Aimee Van Tatenhove

Science News Reporter

Aimee Van Tatenhove is a science reporter at UPR. She spends most of her time interviewing people doing interesting research in Utah and writing stories about wildlife, new technologies, and local happenings. She is also a PhD student at Utah State University, studying white pelicans in the Great Salt Lake, so she thinks about birds a lot! She also loves fishing, skiing, baking, and gardening when she has a little free time

Utah Public Lands Policy Coordinating Office

With worsening wildfire seasons and Utah’s growing population, the state’s air quality is at the forefront of the scientific and political conversation.

A rake leans against a tree trunk.
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Fall yard cleanup can be a drag, especially as the days get shorter and the weather gets dreary. Luckily, when it comes to making your yard a haven for wildlife over the winter, experts suggest messier is better.

Society Communications Team

Recently, Angela Zhan, a Logan High School freshman, was named one of the top STEM students in the nation.

Utah Division of Wildlife Resources

Quagga mussels are an invasive aquatic mollusk that have spread across the United States, and are one of the most economically damaging invasive species in the country.

Aimee Van Tatenhove

As the Great Salt Lake continues to decline, not only is wildlife is being impacted around the lake, but across the region.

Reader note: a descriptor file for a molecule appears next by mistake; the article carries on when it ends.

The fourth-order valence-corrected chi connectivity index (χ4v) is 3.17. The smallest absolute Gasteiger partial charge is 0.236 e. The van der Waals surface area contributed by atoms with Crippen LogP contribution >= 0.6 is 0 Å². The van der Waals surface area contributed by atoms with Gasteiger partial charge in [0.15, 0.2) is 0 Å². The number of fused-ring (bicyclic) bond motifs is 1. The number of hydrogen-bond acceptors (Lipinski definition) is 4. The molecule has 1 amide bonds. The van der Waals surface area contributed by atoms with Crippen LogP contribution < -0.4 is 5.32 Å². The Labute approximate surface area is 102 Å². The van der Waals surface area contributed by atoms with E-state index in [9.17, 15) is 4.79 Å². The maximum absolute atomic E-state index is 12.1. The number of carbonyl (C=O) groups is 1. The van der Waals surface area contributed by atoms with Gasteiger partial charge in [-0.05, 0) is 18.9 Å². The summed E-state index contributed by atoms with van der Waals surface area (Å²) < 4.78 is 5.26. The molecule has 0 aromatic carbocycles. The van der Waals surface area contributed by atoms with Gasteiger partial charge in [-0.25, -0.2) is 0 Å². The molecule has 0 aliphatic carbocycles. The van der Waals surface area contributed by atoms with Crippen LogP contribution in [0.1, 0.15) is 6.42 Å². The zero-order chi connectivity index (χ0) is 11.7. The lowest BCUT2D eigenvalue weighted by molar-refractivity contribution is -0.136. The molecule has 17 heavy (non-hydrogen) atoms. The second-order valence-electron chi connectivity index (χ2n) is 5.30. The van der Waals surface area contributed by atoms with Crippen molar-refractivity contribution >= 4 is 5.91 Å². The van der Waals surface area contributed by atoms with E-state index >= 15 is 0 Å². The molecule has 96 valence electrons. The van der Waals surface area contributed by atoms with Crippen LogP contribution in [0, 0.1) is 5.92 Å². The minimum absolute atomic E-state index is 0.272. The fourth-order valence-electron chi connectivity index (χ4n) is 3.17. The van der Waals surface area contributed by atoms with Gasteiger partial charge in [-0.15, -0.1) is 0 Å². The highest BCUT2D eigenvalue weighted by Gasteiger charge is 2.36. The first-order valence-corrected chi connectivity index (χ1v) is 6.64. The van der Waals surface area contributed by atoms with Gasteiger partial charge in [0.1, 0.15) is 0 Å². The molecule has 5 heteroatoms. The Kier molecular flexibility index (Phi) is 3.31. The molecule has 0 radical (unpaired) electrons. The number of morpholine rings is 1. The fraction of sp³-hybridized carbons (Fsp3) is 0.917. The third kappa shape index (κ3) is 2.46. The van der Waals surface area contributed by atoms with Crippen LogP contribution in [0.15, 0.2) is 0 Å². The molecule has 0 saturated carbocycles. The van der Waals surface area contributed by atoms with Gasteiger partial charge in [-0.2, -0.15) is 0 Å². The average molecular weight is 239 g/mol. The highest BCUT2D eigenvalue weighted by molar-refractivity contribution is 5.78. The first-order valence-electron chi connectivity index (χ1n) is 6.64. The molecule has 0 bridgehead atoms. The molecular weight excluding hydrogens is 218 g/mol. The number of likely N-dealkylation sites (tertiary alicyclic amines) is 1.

Urvish Prajapati


 

The water levels of the Great Salt Lake have dipped to troublingly low levels this August – lower than any in recorded history. But what does this mean for the people and wildlife that call Utah home? (Part 1 of 2)

Phil Dufrene

Although the Great Salt Lake has been shrinking for years, with the current drought conditions, the lake is at an all time low. How do low water levels impact hunting in the area? (Part 2 of 2)

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Beginning in spring 2020, the U.S. Department of Agriculture allowed public schools to serve all of their students’ free meals to ensure access to nutritious food during the pandemic. In May, a bill was proposed in Congress to permanently provide free meals for all students across the country, regardless of income.

Aimee Van Tatenhove

Hummingbirds are tiny and vibrant visitors to bird feeders, but considering they’re so small, researchers must rely on special means to study them.

Utah Division of Wildlife Resources

This past Monday, the Utah Department of Natural Resources announced a nearly $50,000 grant supporting the Logan River conservation easement, a two-mile extension of the Logan River Trail.

Aimee Van Tatenhove

A railroad running through the Great Salt Lake divides the body of water into a salty north arm and the fresher south arm. Water levels at the Great Salt Lake are the lowest in recorded history and as the lake dries up, both arms need protection.

Pixabay

Localscaping, or landscaping with local plants and soils to match the climate you live in, can help conserve water and support local habitats. Utah State University has joined this effort with drought-tolerant landscaping.

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In January, the Biden administration paused oil and gas leases on public lands. This month, Biden announced an additional leasing pause in the Arctic National Wildlife Refuge, re-sparking the debate over the administration’s handling of oil and gas leases, including those in Utah.